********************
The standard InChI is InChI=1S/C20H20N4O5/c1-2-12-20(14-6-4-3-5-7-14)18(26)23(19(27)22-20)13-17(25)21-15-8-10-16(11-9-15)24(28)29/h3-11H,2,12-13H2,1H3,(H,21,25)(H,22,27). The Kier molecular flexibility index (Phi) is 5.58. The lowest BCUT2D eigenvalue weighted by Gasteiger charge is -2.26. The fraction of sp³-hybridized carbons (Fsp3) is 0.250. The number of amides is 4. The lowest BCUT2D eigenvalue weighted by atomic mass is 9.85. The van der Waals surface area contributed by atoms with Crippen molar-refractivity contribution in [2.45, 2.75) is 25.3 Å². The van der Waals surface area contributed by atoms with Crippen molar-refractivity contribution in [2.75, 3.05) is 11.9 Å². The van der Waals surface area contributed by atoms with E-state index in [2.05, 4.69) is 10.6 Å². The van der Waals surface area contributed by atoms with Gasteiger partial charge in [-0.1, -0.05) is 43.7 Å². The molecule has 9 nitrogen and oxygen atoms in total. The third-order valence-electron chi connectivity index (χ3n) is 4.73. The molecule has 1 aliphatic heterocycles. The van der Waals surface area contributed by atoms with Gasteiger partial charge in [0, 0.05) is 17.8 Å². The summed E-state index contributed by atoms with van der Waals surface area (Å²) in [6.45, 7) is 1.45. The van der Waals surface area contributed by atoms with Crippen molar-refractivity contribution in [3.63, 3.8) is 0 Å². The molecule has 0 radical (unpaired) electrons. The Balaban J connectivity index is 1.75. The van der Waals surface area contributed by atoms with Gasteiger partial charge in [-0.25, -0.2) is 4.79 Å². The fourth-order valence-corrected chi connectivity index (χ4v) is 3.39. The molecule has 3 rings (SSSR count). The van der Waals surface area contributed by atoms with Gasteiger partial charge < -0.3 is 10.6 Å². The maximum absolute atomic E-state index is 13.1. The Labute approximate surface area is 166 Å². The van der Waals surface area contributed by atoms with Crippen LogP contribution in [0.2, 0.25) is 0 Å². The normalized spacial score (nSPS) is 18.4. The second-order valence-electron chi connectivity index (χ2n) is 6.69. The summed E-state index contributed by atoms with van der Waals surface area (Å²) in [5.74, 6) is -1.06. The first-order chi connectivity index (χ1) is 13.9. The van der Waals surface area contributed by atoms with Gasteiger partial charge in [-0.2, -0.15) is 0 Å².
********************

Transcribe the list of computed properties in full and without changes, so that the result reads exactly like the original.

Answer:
The standard InChI is InChI=1S/C20H20N4O5/c1-2-12-20(14-6-4-3-5-7-14)18(26)23(19(27)22-20)13-17(25)21-15-8-10-16(11-9-15)24(28)29/h3-11H,2,12-13H2,1H3,(H,21,25)(H,22,27). The Kier molecular flexibility index (Phi) is 5.58. The lowest BCUT2D eigenvalue weighted by Gasteiger charge is -2.26. The fraction of sp³-hybridized carbons (Fsp3) is 0.250. The number of amides is 4. The lowest BCUT2D eigenvalue weighted by atomic mass is 9.85. The van der Waals surface area contributed by atoms with Crippen molar-refractivity contribution in [2.45, 2.75) is 25.3 Å². The van der Waals surface area contributed by atoms with Crippen molar-refractivity contribution in [2.75, 3.05) is 11.9 Å². The van der Waals surface area contributed by atoms with E-state index in [2.05, 4.69) is 10.6 Å². The van der Waals surface area contributed by atoms with Gasteiger partial charge in [-0.1, -0.05) is 43.7 Å². The molecule has 9 nitrogen and oxygen atoms in total. The third-order valence-electron chi connectivity index (χ3n) is 4.73. The molecule has 1 aliphatic heterocycles. The van der Waals surface area contributed by atoms with Gasteiger partial charge in [0, 0.05) is 17.8 Å². The summed E-state index contributed by atoms with van der Waals surface area (Å²) in [6.45, 7) is 1.45. The van der Waals surface area contributed by atoms with Crippen molar-refractivity contribution in [3.63, 3.8) is 0 Å². The molecule has 0 radical (unpaired) electrons. The Balaban J connectivity index is 1.75. The van der Waals surface area contributed by atoms with Gasteiger partial charge in [-0.25, -0.2) is 4.79 Å². The fourth-order valence-corrected chi connectivity index (χ4v) is 3.39. The molecule has 3 rings (SSSR count). The van der Waals surface area contributed by atoms with Gasteiger partial charge < -0.3 is 10.6 Å². The maximum absolute atomic E-state index is 13.1. The Labute approximate surface area is 166 Å². The van der Waals surface area contributed by atoms with Crippen LogP contribution in [0.2, 0.25) is 0 Å². The normalized spacial score (nSPS) is 18.4. The second-order valence-electron chi connectivity index (χ2n) is 6.69. The summed E-state index contributed by atoms with van der Waals surface area (Å²) in [5.74, 6) is -1.06. The first-order chi connectivity index (χ1) is 13.9. The van der Waals surface area contributed by atoms with Gasteiger partial charge in [-0.2, -0.15) is 0 Å².